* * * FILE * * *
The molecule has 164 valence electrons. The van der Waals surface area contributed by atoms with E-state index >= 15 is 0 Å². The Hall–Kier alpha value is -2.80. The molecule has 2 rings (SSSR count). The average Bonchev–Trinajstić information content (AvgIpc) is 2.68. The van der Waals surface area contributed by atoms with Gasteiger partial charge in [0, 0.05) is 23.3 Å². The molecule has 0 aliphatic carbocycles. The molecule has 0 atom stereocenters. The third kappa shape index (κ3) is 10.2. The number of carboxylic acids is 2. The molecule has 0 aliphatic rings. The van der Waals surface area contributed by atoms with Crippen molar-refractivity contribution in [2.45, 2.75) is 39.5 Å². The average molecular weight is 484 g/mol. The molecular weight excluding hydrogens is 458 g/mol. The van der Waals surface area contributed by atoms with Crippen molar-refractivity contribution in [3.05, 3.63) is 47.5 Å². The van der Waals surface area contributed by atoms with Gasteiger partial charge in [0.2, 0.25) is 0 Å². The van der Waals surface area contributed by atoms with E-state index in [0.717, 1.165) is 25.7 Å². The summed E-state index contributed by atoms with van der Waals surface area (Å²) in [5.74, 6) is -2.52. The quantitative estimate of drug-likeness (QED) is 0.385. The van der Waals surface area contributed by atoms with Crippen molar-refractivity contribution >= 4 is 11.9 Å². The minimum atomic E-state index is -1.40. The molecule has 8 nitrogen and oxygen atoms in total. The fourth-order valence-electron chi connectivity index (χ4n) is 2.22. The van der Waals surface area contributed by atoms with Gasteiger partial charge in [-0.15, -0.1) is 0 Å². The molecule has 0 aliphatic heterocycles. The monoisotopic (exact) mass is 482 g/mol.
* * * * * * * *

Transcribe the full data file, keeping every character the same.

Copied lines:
The molecule has 164 valence electrons. The van der Waals surface area contributed by atoms with E-state index >= 15 is 0 Å². The Hall–Kier alpha value is -2.80. The molecule has 2 rings (SSSR count). The average Bonchev–Trinajstić information content (AvgIpc) is 2.68. The van der Waals surface area contributed by atoms with Gasteiger partial charge in [0, 0.05) is 23.3 Å². The molecule has 0 aliphatic carbocycles. The molecule has 0 atom stereocenters. The third kappa shape index (κ3) is 10.2. The number of carboxylic acids is 2. The molecule has 0 aliphatic rings. The van der Waals surface area contributed by atoms with Crippen molar-refractivity contribution in [2.45, 2.75) is 39.5 Å². The average molecular weight is 484 g/mol. The molecular weight excluding hydrogens is 458 g/mol. The van der Waals surface area contributed by atoms with Crippen molar-refractivity contribution in [3.05, 3.63) is 47.5 Å². The van der Waals surface area contributed by atoms with Gasteiger partial charge in [0.2, 0.25) is 0 Å². The van der Waals surface area contributed by atoms with E-state index in [0.717, 1.165) is 25.7 Å². The summed E-state index contributed by atoms with van der Waals surface area (Å²) in [5.74, 6) is -2.52. The quantitative estimate of drug-likeness (QED) is 0.385. The van der Waals surface area contributed by atoms with Crippen molar-refractivity contribution >= 4 is 11.9 Å². The minimum atomic E-state index is -1.40. The molecule has 8 nitrogen and oxygen atoms in total. The fourth-order valence-electron chi connectivity index (χ4n) is 2.22. The van der Waals surface area contributed by atoms with Gasteiger partial charge in [-0.15, -0.1) is 0 Å². The molecule has 0 aliphatic heterocycles. The monoisotopic (exact) mass is 482 g/mol.